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All-new Ford C-MAX range focuses on value

IF you thought the old Ford C-MAX a little dowdy, especially compared to the rest of the Ford range, then look again.

The new Ford C-MAX is as dramatic in appearance as the Ford Fiesta. What’s more, there’s a choice of models for the first time

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30 November 1999

IF you thought the old Ford C-MAX a little dowdy, especially compared to the rest of the Ford range, then look again.

The new Ford C-MAX is as dramatic in appearance as the Ford Fiesta. What’s more, there’s a choice of models for the first time – a C-MAX and a Grand C-MAX, the latter if you want the option of seven seats for additional flexibility.

Prices start from £16,745 for the C-MAX Zetec and £18,745 for the C-MAX Grand Zetec.

That makes the C-MAX more expensive than the five-seater Vauxhall Meriva entry level model at £12,995, but cheaper than the Citroen C4 Picasso (£17,305). However, the Ford C-MAX Grand undercuts the seven-seater C4 Picasso Grand’s price of £18,505.

To make your choice easier, there are only two models in the C-MAX range – Zetec or Titanium.

Ford believes the extra versatility of the additional two seats – for just a £250 premium over the outgoing model – makes the C-MAX Grand a compelling proposition. Access to the seats is via twin sliding side doors – so no squeezing in or out of the car in tight car park spaces.

The key engine in the Grand Zetec range will be the 115PS 1.6-litre TDCi. Priced at £19,745, the new car is £750 less than the outgoing equivalent.

CO2 emissions for the 1.6 TDCi engine are 119g/km (C-MAX) and 129g/km (Grand C-Max), so the car qualifies in the 13% company car tax band or 18% company car tax band respectively.

Ford says the five-seat C-MAX will appeal to drivers wanting more space than a regular family hatchback, but who do not wish to sacrifice sporty design or driving dynamics.

Mark Simpson, marketing director of Ford, commented: “When C-MAX was launched in 2003 it preserved all the brand’s most important qualities including style, comfort and driving quality, but added more flexibility and space to the Focus package.”

Mr Simpson added: “Since then the market has expanded quite considerably with customers expressing a variety of needs. These are met with the family-friendly seven-seater and the sporty-but-spacious five-seater. The new Ford C-MAX and Grand C-MAX are priced to offer best value for money whilst still introducing many exciting new technologies which will feature on the all-new Focus due next year.”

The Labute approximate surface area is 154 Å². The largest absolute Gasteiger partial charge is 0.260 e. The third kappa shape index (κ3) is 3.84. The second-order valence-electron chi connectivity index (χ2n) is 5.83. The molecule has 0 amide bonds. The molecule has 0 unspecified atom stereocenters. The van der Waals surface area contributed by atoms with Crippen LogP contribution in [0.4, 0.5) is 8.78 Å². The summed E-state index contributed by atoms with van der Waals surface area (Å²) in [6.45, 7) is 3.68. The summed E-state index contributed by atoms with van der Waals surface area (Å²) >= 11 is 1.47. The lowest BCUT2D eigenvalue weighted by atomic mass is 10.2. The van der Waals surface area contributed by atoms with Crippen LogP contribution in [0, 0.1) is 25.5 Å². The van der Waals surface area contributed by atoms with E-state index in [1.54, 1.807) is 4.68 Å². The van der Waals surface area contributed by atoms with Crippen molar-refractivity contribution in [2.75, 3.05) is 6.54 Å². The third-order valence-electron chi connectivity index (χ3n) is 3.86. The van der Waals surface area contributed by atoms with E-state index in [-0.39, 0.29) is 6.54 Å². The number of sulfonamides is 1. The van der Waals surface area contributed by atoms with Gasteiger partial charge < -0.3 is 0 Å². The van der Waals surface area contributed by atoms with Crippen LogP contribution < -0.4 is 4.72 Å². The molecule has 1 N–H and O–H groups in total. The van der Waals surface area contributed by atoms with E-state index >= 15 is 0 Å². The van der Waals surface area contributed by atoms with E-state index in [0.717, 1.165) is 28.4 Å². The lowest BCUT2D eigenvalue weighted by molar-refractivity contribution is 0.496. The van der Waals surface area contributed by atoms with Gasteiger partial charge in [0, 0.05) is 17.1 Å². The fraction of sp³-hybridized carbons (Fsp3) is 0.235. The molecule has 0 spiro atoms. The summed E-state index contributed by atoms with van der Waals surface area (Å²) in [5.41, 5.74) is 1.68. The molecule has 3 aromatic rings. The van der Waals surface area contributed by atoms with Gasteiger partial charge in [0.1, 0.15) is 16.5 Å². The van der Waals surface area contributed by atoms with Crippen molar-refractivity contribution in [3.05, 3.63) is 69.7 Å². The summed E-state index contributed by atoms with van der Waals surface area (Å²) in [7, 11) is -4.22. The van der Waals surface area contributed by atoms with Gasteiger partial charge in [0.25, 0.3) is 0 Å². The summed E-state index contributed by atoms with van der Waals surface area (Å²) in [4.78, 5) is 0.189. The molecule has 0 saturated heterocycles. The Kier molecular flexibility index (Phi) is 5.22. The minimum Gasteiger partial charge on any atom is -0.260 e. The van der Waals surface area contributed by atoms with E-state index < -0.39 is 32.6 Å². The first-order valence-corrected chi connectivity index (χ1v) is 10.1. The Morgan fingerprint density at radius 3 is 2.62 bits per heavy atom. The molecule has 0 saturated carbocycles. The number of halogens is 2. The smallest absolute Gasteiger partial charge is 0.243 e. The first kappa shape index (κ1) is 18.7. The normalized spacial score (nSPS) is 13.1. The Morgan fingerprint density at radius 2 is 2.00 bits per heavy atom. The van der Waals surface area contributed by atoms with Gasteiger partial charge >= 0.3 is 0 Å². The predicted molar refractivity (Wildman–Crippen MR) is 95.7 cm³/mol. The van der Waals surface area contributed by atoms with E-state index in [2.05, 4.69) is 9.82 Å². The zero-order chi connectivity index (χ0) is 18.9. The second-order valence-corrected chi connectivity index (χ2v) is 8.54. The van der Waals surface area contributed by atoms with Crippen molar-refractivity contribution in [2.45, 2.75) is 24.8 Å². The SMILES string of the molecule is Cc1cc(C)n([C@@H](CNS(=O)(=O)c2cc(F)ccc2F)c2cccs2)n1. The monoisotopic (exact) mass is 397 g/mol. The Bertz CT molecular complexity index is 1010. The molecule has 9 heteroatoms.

Standard equipment on all models includes alloy wheels, air conditioning, leather steering wheel, Thatcham category one alarm, DAB radio/CD and Bluetooth with USB connectivity and voice control. Grand C-MAX has powered child-proof locks on the rear dual sliding doors, and rear parking sensors.

The Titanium trim adds auto front wipers and headlamps, dual electronic automatic temperature control, auto-dimming rear-view mirror, hill launch assist, keyless start, cruise control with speed limiter, premium Sony audio, and tyre deflation detection system. The Grand C-MAX Titanium also has power folding mirrors.

There’s a choice of three petrol engines and two diesel engines.

The Ford C-MAX and Grand C-MAX range will debut an all-new Ford four-cylinder 1.6-litre 150PS EcoBoost engine which comes with a new six-speed manual gearbox. This gearbox is also found in the 1.6 TDCi and 2.0 TDCi powertrains. For those who prefer an automatic transmission, the dual-clutch Powershift six-speed automatic option will be available with the 2.0 TDCi powertrain.

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Ralph Morton

Ralph Morton

Ralph Morton is an award-winning journalist and the founder of Business Car Manager (now renamed Business Motoring). Ralph writes extensively about the car and van leasing industry as well as wider fleet and company car issues. A former editor of What Car?, Ralph is a vastly experienced writer and editor and has been writing about the automotive sector for over 35 years.

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